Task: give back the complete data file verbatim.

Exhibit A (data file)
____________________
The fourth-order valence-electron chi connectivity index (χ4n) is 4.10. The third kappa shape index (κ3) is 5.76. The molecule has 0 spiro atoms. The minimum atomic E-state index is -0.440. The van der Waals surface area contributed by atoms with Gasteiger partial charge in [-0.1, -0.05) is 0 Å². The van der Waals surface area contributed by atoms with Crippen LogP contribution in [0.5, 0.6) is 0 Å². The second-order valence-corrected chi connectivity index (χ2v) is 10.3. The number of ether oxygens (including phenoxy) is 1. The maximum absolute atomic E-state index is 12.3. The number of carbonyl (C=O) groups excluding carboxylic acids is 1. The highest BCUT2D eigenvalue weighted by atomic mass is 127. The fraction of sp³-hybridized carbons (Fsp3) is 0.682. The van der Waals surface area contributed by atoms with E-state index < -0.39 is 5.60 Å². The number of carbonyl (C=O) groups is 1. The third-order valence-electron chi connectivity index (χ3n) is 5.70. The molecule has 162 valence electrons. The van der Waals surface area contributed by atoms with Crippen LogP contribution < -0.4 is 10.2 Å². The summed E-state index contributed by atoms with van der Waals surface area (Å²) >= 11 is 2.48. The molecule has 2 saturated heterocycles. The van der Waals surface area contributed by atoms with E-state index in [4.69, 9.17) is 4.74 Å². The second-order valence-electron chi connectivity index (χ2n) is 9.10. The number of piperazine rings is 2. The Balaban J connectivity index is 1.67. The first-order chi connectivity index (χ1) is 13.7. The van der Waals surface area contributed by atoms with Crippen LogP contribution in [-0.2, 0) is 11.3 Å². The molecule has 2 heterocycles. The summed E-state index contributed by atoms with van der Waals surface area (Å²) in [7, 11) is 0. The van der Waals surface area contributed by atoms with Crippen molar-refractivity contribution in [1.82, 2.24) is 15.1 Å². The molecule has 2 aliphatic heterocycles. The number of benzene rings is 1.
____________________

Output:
The fourth-order valence-electron chi connectivity index (χ4n) is 4.10. The third kappa shape index (κ3) is 5.76. The molecule has 0 spiro atoms. The minimum atomic E-state index is -0.440. The van der Waals surface area contributed by atoms with Gasteiger partial charge in [-0.1, -0.05) is 0 Å². The van der Waals surface area contributed by atoms with Crippen LogP contribution in [0.5, 0.6) is 0 Å². The second-order valence-corrected chi connectivity index (χ2v) is 10.3. The number of ether oxygens (including phenoxy) is 1. The maximum absolute atomic E-state index is 12.3. The number of carbonyl (C=O) groups excluding carboxylic acids is 1. The highest BCUT2D eigenvalue weighted by atomic mass is 127. The fraction of sp³-hybridized carbons (Fsp3) is 0.682. The van der Waals surface area contributed by atoms with E-state index < -0.39 is 5.60 Å². The number of carbonyl (C=O) groups is 1. The third-order valence-electron chi connectivity index (χ3n) is 5.70. The molecule has 162 valence electrons. The van der Waals surface area contributed by atoms with Crippen LogP contribution < -0.4 is 10.2 Å². The summed E-state index contributed by atoms with van der Waals surface area (Å²) >= 11 is 2.48. The molecule has 2 saturated heterocycles. The van der Waals surface area contributed by atoms with E-state index in [4.69, 9.17) is 4.74 Å². The second-order valence-electron chi connectivity index (χ2n) is 9.10. The number of piperazine rings is 2. The Balaban J connectivity index is 1.67. The first-order chi connectivity index (χ1) is 13.7. The van der Waals surface area contributed by atoms with Crippen LogP contribution in [-0.2, 0) is 11.3 Å². The molecule has 2 heterocycles. The summed E-state index contributed by atoms with van der Waals surface area (Å²) in [7, 11) is 0. The van der Waals surface area contributed by atoms with Crippen molar-refractivity contribution in [1.82, 2.24) is 15.1 Å². The molecule has 2 aliphatic heterocycles. The number of benzene rings is 1.